Coronavirus, over 3 million infections in the world – India and Brazil are collapsing
Geopolitics

Coronavirus, over 3 million infections in the world – India and Brazil are collapsing

The toll of contagions and deaths related to coronavirus continues to increase across the globe. Cases worldwide exceed 142 million according to the latest figures of Worldometer, while confirmed deaths are over 3 million since the beginning of the pandemic. Countries like India and Brazil are now collapsing.

For the sixth consecutive day, the Ministry of Health of New Delhi registered a record of infections. There are 133,890 new cases of Covid-19 and 2,104 deaths in the last 24 hours. The total number of infections thus rises to 2291428, for a total of 184,657 deaths. After the US, India is currently the second most affected country by the pandemic.

In third place, there is Brazil. With 3,157 victims in the last 24 hours, the total number of deaths from diseases attributable to the contagion from Covid in the South American country reaches 381,687. As for the infections, according to the data provided by the health departments of the 27 states, the budget rose to at least 14,122,795 cases, 30,624 more than those recorded in the previous 24 hours.

The gruesome fact that should alarm everyone is that in Brazil not only the elderly are dying as is usually thought. According to Bloomberg, in March, 3,405 Brazilians aged 30 to 39 died from Covid, almost four times the number in January. Among those in their 40s, there were about 7,170 fatalities, up from 1,840, and for those 20-29, deaths jumped to 880 from 245. Those under 59 now account for more than a third of Covid deaths in Brazil, according to research firm Lagom Data. As the elderly get vaccinated, their deaths have fallen by half.

In the last few days, the Indian government has been forced to impose confinement in the capital New Delhi until next Monday to avoid the collapse of hospitals, where intensive care and oxygen places are scarce. In an attempt to put a stop to the second wave, the authorities announced that from 1 May the vaccination campaign will be extended to the entire adult population. Since last January in India, a country where 65% of the world production of vaccines occurs, 127 million doses have been administered against a population of 1.36 billion people.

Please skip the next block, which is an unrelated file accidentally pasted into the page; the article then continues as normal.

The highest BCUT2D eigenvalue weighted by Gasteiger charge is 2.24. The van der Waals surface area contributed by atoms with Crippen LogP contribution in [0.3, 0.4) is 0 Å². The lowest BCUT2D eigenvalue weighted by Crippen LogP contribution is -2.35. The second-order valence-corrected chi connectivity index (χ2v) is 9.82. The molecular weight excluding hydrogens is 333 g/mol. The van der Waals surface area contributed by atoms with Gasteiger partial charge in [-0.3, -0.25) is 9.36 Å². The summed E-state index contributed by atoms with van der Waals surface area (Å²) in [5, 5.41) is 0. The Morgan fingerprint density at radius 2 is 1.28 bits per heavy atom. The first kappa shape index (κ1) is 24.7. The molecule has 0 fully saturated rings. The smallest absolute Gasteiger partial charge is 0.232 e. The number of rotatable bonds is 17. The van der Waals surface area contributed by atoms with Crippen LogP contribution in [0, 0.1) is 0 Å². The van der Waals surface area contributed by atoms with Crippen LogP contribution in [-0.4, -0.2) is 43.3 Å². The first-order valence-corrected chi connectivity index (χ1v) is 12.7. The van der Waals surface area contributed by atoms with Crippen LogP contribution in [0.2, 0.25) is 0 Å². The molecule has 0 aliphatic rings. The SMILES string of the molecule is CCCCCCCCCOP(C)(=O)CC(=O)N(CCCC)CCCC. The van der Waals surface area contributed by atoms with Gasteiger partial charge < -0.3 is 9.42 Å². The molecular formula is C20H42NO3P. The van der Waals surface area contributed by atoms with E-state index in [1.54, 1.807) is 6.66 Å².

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But in the meantime, many hospitals and crematoriums in the country are already beyond the limit of their capacity. In a crematorium in the western Indian state of Gujarat, the ovens in recent weeks have worked for so long and without interruptions that the metal parts have begun to melt. In another crematorium in the state of Uttar Pradesh, the number of cremations has increased fivefold in the past few weeks. “We are working around the clock at 100% capacity to cremate the bodies on time,” told CNN Kamlesh Sailor, the president of the trust that operates the Gujarat crematorium in the city of Surat.

Meanwhile, there is controversy over the decision to suspend the Khumbu Mela, the holy festival that sees thousands of devotees’ flock to and immerse themselves in the Ganges. Security officials in the sacred city of Haridwar, where the pilgrimage takes place, have raised the alert: after the bath last week, more than 1,000 new contagions a day were diagnosed and at least three priests would die.

Disputes also for Prime Minister Narendra Modi, who in recent days has held a series of electoral demonstrations despite the violent wave of coronavirus cases that is hitting the country. He was not wearing a mask on Saturday at a rally in West Bengal. “I have never seen such a large crowd”, was his comment at the sight of the many participants. The premier added that he was certain that “India defeated Covid last year and can do it again”.

The same images arrive from Brazil. In the Latin American country, deaths continue to rise and cemeteries are continuously digging day and night to bury the dead. The soaring deaths in São Paulo forced the mayor of the richest and most populous city in the country to review funeral planning. Now, in addition to hiring more staff and employing more vehicles, night shifts have been added to four of the 22 municipal cemeteries, where 600 graves are excavated every day.

Across the country, there are about four thousand deaths a day and hospitals are full of serious patients, even young ones. There is a lack of sedatives in hospitals in Rio de Janeiro, where some health workers have reported having had to intubate Covid-19 patients while awake. Meanwhile, the virus is spreading like wildfire and South America risks becoming the global hotbed of new variants.

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